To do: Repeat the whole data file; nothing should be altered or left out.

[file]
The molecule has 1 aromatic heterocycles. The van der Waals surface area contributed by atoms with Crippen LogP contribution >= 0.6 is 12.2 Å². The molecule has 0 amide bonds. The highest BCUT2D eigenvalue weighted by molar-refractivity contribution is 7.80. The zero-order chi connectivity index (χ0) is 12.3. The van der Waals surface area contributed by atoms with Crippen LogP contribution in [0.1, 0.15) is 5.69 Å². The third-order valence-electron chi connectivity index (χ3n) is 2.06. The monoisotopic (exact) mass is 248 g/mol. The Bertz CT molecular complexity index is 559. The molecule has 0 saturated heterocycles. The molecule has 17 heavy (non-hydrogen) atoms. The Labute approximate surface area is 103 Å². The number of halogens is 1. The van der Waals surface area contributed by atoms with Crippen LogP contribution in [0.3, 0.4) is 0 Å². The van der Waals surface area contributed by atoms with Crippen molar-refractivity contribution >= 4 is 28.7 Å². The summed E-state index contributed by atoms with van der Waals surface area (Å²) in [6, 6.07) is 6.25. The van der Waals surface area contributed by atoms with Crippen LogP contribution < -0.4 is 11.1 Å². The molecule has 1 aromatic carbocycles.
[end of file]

The molecule has 1 aromatic heterocycles. The van der Waals surface area contributed by atoms with Crippen LogP contribution >= 0.6 is 12.2 Å². The molecule has 0 amide bonds. The highest BCUT2D eigenvalue weighted by molar-refractivity contribution is 7.80. The zero-order chi connectivity index (χ0) is 12.3. The van der Waals surface area contributed by atoms with Crippen LogP contribution in [0.1, 0.15) is 5.69 Å². The third-order valence-electron chi connectivity index (χ3n) is 2.06. The monoisotopic (exact) mass is 248 g/mol. The Bertz CT molecular complexity index is 559. The molecule has 0 saturated heterocycles. The molecule has 17 heavy (non-hydrogen) atoms. The Labute approximate surface area is 103 Å². The number of halogens is 1. The van der Waals surface area contributed by atoms with Crippen LogP contribution in [0.3, 0.4) is 0 Å². The van der Waals surface area contributed by atoms with Crippen molar-refractivity contribution >= 4 is 28.7 Å². The summed E-state index contributed by atoms with van der Waals surface area (Å²) in [6, 6.07) is 6.25. The van der Waals surface area contributed by atoms with Crippen LogP contribution < -0.4 is 11.1 Å². The molecule has 1 aromatic carbocycles.